With the core of You Heard Us rooted in intersectional feminism, representation within the photographs is key. The project is about listening to women: when the team say women, they mean anyone who identifies in any way with the notion of womanhood, some or all of the time.
What can audiences expect to see throughout the project?
There are 16 large scale photographic portraits currently in exhibition in Deptford as part of You Heard Us, these are spread out between The Albany and Deptford Lounge. 16 portraits of women in their power!
You Heard Us is happening in Deptford as well as Bradford, Stockton and Cambridge so across the UK audiences can expect to see big beautiful images of incredible women being blown up across these localities, taking up space. We are capturing each installation process and final installations online, on my website and the team’s instagrams. You Heard Us is outdoor (on online) public art so it is free. The images will be up for at least a month in each locality and will remain online forever.
You Heard Me happens inside theatre spaces and with this audiences can expect to see a show with a lot of intricate sound and hugely visually stimulating lights and me on stage. The show explores the messiness of connecting to your power. It starts with unapologetic joy and fun and then moves into a deep look at how a personal experience of being attacked led me to understand what it means to take up space, refuse to be silenced and not apologise.
How did you decide to combine the play with photography installation?
You Heard Us came about because I wanted to do something about the things I talk about in the theatre show You Heard Me. You Heard Me is about the relationship between the power of your own voice and the power of people listening to this. You Heard Me is rooted in a personal story specific to me. I wanted to expand out from my own story and my own voice. This is where the idea for You Heard Us came from. I wanted to create a platform for other women and their voices. Essentially You Heard Us does the politics that I talk about in You Heard Me.
It’s so frustrating to see the glass ceiling still resting over so many female heads, but more and more women are thankfully speaking up and challenging the “limitations” set upon them.
Why do you think it is so important for art and theatre project like You Heard Us to work to empower women?
We live in a broken society built on exploitation and inequality. One of the beliefs that emerges from this is that we need to be empowered. This kind of work is important because it challenges that notion. Women have power and this work records, reflects back and celebrates that.
I think there are two things here. One is talking about the arts industry and specifically about contemporary performance. We live in a patriarchy, yes, and in this there have always existed counter-cultures. It is through theatre, contemporary performance and collaboration that I have learnt how to create networks, support each other and build resilience. The people I have worked with have opened up my world to the work of countering set social norms and structures. I have learnt how to insight, evolve and join creative collaborations and conversations outside of neoliberal outputs, where slower processes exist, and processes that are rooted in care and nurture. I have learnt this from fellow artists who span across the gender spectrum. On the flip side, the patriarchy; even saying this word is divisive and/or inaccessible. It is important to make work like You Heard Us that advocates for women taking up space. That normalises women taking up space and celebrates this in the process of making the work as well as the final output of the work.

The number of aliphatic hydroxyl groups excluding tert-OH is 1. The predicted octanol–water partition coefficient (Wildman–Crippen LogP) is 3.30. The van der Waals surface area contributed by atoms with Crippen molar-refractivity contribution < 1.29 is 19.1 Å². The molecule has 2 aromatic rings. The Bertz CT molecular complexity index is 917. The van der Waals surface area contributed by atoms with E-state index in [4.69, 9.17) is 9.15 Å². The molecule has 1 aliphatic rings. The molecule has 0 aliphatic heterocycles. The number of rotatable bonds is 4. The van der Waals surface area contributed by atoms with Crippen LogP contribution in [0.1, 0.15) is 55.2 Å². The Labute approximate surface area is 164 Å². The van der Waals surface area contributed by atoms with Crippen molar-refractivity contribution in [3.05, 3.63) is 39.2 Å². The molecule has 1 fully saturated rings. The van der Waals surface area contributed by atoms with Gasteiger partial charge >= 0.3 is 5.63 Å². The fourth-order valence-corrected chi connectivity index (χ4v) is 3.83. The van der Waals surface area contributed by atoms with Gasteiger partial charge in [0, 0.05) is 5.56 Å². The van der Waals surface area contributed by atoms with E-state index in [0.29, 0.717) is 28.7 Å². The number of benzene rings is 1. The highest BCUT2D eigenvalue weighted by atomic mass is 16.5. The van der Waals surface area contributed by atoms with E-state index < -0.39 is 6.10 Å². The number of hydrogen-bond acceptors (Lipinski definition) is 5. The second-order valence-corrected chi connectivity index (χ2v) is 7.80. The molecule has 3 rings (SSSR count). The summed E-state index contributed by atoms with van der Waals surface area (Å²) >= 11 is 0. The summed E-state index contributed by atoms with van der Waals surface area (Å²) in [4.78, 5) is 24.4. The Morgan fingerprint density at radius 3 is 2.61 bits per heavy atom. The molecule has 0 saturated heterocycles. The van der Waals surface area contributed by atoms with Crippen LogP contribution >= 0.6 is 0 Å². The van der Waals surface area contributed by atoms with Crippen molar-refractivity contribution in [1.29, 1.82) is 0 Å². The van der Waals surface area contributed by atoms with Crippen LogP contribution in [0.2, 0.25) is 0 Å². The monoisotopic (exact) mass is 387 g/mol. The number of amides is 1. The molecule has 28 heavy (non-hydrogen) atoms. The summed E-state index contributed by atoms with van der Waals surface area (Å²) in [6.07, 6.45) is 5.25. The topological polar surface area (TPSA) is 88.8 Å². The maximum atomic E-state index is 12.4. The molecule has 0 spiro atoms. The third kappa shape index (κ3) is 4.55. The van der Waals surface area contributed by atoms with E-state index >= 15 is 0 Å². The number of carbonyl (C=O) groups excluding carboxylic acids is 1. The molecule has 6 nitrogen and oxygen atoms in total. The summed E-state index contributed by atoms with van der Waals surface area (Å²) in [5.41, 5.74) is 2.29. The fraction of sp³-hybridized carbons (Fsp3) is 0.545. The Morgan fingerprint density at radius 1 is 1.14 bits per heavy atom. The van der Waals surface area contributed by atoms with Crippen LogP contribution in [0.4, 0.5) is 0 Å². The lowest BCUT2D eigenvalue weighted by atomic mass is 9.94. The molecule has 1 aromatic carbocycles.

What message would you give to an aspiring female-associating writer or photographer looking to find their feet in a daunting industry?
You do not exist in a vacuum.
Learn who your people are, take care of your community, and let yourself being taken care of in return.
There is a beautiful poster artwork by Paula Varjack called Manifesto for Artists in a Crumbling Arts Economy which has lots of inspiring wisdom in it.
Paula made the piece for artists she was mentoring at the time, and the text is based on the advice of 44 people she had interviewed while making her performance Show Me The Money… I have the poster on the wall by my desk and gift it to others whenever I can!
Yes I second what Jemima has said. It’s only been this year really that I have understood what community really means, what collectivism means and the power of collaboration. Collaboration doesn’t just need to mean working on a project, but how you collaborate with your contemporary artists outside of a projects; how you exchange ideas, talk about the tricky bits and share the space to be held.
What messages do you hope audiences take away from this project?
Are you listening?/How are you listening?
You Heard Us is touring till April 2022. For more information click here.